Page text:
Steve Burne’s passion for the Charity will help families for many years to come
Terminal cancer is not something anyone wants to hear. But sadly, at just 47 years old, Steve Burne was diagnosed with a rare soft tissue cancer and later found out it was something he would not recover from. Although devastated by the prognosis, Steve has been working tirelessly to leave a lasting legacy for his family and create something that will have an impact for many years to come.
Steve has always had a passion for keeping families together, and has been involved with Ronald McDonald House Charities for over 15 years. Born and bred in Manchester, it was only natural for Steve to become Chair of our Manchester Board of Governors in 2013. He’s been instrumental in helping our staff at Ronald McDonald House Manchester provide a warm and welcoming environment for our families. From designing the building with the firm he founded, AEW Architects, to attending events and providing support for staff, Steve has become a valued member of the Charity.
Mike Fairley, House Manager at Ronald McDonald House Manchester, said, “Steve has been an absolute inspiration with his drive and determination to raise money for Ronald McDonald House Charities, meaning that once the conversion of the rooms has taken place in the Manchester House we will be able to help more families than we have ever have been able to. The support that he continues to give the House and the team within is always exceptional, as is the time that he puts aside to be involved with the Charity on a regular basis. Steve really is making a difference to the support that we are able to offer the families from Royal Manchester Children’s Hospital and St Mary’s Neonatal Unit.”
Earlier this year, Steve’s friends and family set out to raise £250,000 for Ronald McDonald House Charities, but have smashed that initial target and already reached over £350,000 with donations still coming in. The donations are being used to improve the facilities in Ronald McDonald House Manchester, providing accommodation and support for families with children in hospital.
Steve described to us recently how his experiences of treatment for his own illness have only fuelled his passion to help families staying at the House even more. He explained, “When I was in a coma after my cardiac arrests, my boys would virtually camp out in the hospital, to make sure they were near me, and it was distressing for them each time they had to leave the bedside or the critical care unit. I had just been told that my cancer was terminal, so it was such a difficult time for them and they were told to expect the worst. So, when I came out of the coma, I thought about the families that we have in our House and whether we could do more? Even as an adult, I needed my family around me, so to think about children feeling alone, or parents not being together near their child is devastating.”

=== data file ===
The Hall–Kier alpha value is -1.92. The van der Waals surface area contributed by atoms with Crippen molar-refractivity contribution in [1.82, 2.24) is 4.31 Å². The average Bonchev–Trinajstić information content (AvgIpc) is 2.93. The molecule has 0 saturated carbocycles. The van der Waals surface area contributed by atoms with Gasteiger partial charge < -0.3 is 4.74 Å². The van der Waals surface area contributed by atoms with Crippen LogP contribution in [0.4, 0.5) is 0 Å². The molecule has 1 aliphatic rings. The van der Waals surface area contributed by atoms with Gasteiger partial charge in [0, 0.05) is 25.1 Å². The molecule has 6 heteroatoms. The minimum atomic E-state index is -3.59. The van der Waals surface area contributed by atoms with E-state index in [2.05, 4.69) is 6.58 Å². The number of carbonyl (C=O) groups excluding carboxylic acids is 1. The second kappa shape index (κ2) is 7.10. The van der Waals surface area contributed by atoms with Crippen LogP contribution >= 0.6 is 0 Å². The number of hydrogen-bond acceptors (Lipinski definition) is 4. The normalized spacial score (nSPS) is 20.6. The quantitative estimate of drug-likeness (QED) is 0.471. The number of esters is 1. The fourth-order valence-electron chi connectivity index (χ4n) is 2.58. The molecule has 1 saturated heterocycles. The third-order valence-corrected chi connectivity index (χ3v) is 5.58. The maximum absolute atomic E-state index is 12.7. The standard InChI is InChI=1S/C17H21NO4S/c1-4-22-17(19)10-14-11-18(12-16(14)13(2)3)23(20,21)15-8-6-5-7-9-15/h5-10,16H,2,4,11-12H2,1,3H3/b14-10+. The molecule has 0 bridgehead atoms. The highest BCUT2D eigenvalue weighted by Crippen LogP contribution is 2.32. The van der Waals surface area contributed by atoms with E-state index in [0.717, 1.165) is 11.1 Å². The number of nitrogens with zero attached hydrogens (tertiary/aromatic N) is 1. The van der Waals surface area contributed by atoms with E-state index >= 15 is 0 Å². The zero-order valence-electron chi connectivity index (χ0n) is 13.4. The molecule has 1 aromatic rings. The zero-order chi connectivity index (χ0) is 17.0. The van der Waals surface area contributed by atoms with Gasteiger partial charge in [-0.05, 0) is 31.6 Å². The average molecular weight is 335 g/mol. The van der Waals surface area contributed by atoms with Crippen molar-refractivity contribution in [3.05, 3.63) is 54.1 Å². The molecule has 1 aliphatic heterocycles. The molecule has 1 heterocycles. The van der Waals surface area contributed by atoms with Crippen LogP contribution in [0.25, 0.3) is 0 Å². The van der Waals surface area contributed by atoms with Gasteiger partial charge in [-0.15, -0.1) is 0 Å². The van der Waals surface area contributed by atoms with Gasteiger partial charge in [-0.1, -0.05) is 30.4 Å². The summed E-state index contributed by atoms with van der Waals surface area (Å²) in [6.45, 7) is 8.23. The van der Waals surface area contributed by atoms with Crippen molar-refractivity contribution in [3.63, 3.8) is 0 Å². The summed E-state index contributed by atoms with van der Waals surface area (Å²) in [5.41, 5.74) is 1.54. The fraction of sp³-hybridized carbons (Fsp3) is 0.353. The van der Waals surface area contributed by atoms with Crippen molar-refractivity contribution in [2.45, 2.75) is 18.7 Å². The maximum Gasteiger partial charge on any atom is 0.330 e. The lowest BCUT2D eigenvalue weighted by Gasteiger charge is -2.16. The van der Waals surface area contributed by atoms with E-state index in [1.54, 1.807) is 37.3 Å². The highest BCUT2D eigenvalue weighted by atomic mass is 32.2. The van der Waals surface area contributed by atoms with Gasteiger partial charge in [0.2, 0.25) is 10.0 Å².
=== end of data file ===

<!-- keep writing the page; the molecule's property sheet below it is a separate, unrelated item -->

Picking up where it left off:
Work has now started on converting three living spaces in the Manchester House into large family rooms, with a further two planned for later this year. They will each have two separate sleeping areas that can accommodate up to six people, an en suite bathroom and a small informal living space.
The five bedrooms, which will be named the ‘Steve Burne Rooms’ will help families in so many ways. As well as allowing us to support even more families, these rooms will provide more space, compared to our standard bedrooms, for families who are away from home for a long time. They will also enable a hospitalised child to stay on occasion with their family in the House if their doctor gives the go ahead. This is often a welcome break for the child who spends all their time on the hospital ward.
Parents Katie and Andrew Proud (pictured right) stayed at the House during an extremely difficult time for their family, when son Lucas was diagnosed with terminal cancer. Katie said, “We all felt supported by the staff. They’re just wonderful – we can’t speak highly enough about the place, what it gives you, what it brings.”
Plans are also underway for an ‘area of reflection’ on the roof terrace of the House, a space for families to have some quiet time to themselves.
Complete renovations are expected to cost around £250,000 and fundraising by Steve and his friends will now contribute towards a possible extension, or other worthwhile projects at Ronald McDonald House, Manchester. The Charity may wish to use the money on other worthwhile family projects, if the need for an extension lessens. However, this decision will be made by the Charity in consultation with Steve’s family.
To see photos of the incredible fundraising journey so far, scroll through the slideshow below.